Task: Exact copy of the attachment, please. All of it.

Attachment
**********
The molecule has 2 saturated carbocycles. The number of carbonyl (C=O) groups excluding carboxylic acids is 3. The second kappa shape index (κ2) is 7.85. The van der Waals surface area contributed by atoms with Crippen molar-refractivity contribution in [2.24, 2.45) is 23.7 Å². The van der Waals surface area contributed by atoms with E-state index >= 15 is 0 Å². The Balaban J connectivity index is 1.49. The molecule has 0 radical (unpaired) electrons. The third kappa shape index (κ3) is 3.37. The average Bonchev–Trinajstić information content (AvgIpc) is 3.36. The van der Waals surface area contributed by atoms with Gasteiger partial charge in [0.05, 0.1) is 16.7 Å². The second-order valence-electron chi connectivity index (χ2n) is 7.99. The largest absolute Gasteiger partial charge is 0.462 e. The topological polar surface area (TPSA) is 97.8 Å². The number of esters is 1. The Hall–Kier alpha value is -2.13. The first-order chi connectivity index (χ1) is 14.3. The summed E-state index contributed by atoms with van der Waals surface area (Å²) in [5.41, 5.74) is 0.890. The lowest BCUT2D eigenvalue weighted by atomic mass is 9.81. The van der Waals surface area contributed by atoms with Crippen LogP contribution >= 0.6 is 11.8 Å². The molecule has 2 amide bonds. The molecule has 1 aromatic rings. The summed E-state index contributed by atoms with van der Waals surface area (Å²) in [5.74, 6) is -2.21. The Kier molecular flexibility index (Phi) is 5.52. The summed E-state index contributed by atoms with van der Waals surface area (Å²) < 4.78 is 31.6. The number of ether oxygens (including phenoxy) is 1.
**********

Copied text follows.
The molecule has 2 saturated carbocycles. The number of carbonyl (C=O) groups excluding carboxylic acids is 3. The second kappa shape index (κ2) is 7.85. The van der Waals surface area contributed by atoms with Crippen molar-refractivity contribution in [2.24, 2.45) is 23.7 Å². The van der Waals surface area contributed by atoms with E-state index >= 15 is 0 Å². The Balaban J connectivity index is 1.49. The molecule has 0 radical (unpaired) electrons. The third kappa shape index (κ3) is 3.37. The average Bonchev–Trinajstić information content (AvgIpc) is 3.36. The van der Waals surface area contributed by atoms with Gasteiger partial charge in [0.05, 0.1) is 16.7 Å². The second-order valence-electron chi connectivity index (χ2n) is 7.99. The largest absolute Gasteiger partial charge is 0.462 e. The topological polar surface area (TPSA) is 97.8 Å². The number of esters is 1. The Hall–Kier alpha value is -2.13. The first-order chi connectivity index (χ1) is 14.3. The summed E-state index contributed by atoms with van der Waals surface area (Å²) in [5.41, 5.74) is 0.890. The lowest BCUT2D eigenvalue weighted by atomic mass is 9.81. The van der Waals surface area contributed by atoms with Crippen LogP contribution >= 0.6 is 11.8 Å². The molecule has 2 amide bonds. The molecule has 1 aromatic rings. The summed E-state index contributed by atoms with van der Waals surface area (Å²) in [5.74, 6) is -2.21. The Kier molecular flexibility index (Phi) is 5.52. The summed E-state index contributed by atoms with van der Waals surface area (Å²) < 4.78 is 31.6. The number of ether oxygens (including phenoxy) is 1.